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The Norseman

The Norseman

Mariachi group plays their way into the hearts of students, community members

From a bolero romantic serenade with a soft touch, to huapango which uses a lot of falsetto, to son jalisiense which involves an aggressive style of vocalization, mariachi music fits many different settings and captures an audience hungry for rhythm and entertainment. Orchestra teacher John Lemons started a mariachi group this year after a meeting with the fine arts director where they discussed the interests of the students and community.

“The fine arts director, Pat Corbett, and I were getting to know each other and we were talking about orchestra,” Lemons said. “It was during that conversation when I brought mariachi up and he talked about his ideas from when he was in San Antonio. We put our strengths together in October, got help from mariachi directors and clinicians, and from that day of clinic in mariachi, we’ve been blowing and going.”

Many students heard about the mariachi band from friends who were already in orchestra and were interested in joining.

“It all started when some of my friends mentioned it last year during their free time,” sophomore Ricardo Franco said. “I was at the bus stop with my friends Paola and Alondra and they mentioned it to me. I asked if I could join, and they said anyone could, so I did.”

Though Ricardo is not in orchestra, he loves being able to be a part of the mariachi band because he’s loved that genre of music since he was a young boy.

“It feels great to be a part of the group. I grew up singing with mariachi music since I was little,” Ricardo said. “It’s something I’ve always wanted to do.”

Not only does Ricardo enjoy being a part of the band, but other band members who have done orchestra before enjoy playing a different style of music and think it’s a way that they can express themselves and their background.

“I feel like it emphasizes more of a cultural thing,” sophomore Paola Rios said. “I’m Mexican, so it comes from my roots.”

With a large Hispanic community in Bryan, the group has been well-received and requested for various events around town.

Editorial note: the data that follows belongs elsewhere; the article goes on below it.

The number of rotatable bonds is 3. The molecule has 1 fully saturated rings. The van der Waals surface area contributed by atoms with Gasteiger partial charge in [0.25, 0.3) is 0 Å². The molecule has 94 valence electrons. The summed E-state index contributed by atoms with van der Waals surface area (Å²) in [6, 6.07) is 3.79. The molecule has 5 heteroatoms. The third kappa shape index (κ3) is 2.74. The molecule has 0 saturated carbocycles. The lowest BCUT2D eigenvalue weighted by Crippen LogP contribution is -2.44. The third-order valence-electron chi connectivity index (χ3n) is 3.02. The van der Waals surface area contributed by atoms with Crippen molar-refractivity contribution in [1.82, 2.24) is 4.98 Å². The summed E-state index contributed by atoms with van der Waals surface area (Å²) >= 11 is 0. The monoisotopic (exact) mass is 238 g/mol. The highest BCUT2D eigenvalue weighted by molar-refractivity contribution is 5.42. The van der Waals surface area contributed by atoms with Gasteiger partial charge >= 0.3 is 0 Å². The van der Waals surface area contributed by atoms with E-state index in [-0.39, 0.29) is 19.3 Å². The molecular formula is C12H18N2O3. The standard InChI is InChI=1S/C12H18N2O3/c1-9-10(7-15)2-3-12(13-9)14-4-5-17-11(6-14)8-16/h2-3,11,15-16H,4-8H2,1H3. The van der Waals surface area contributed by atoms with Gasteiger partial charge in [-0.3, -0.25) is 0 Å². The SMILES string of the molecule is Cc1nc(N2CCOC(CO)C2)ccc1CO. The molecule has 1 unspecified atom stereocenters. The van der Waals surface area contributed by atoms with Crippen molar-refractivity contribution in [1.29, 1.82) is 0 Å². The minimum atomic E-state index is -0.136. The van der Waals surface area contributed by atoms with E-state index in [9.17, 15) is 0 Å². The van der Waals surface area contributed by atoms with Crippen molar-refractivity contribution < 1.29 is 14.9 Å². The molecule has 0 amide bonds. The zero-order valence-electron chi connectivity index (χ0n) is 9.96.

“I think the mariachi band should have been created years ago,” Lemons said. “It definitely has the culture of the school in it. Latino mariachi culture is here, not only in the school, but in the community itself. I’m encouraged to move forward with this group especially after what I’m experiencing now playing in the community with this mariachi band and I’m getting calls almost daily for them to play at parties or other functions.”

The first time the mariachi band ever performed in front of the school was at all of the lunches, and they loved performing in front of everyone showing them the new style of music.

“I was excited to play in front of everyone,” Ricardo said. “I was the one who wanted to do it. Once I got there I got really nervous, because that was the first time the school saw us.”

Not only did the members like performing, but many students enjoyed their performance and look forward to watching them play again.

“The mariachi band’s performance during lunch was great,” junior Samantha Hernandez said. “It really upped the vibe of lunch and overall was really good. It brought a lot of culture into the school by focusing on the traditions of Hispanic culture while bringing people together.”

The mariachi band went to state this year and performed well as a first year group.

“State went well and we scored a two,” Paola said. “We had close to a perfect performance, and we’ve only been playing for five months.”

Lemons has enjoyed directing the mariachi band and plans to continue doing so.

“I don’t think I could stop doing mariachi even if I wanted to,” Lemons said. Being a part of a group has its ups and downs, but the mariachi band has brought many of the students and community closer because of the cultural ties it has.”

The formation of the mariachi band has also helped bring its members together and form strong relationships.

“At first I only knew Alondra, Paola, and Carlos, but now I feel like we’re all a family.” Ricardo said. “We get on each other’s nerves, but that happens when you’re in a group. Once we get on stage, we forget about everything and just focus on the music.”

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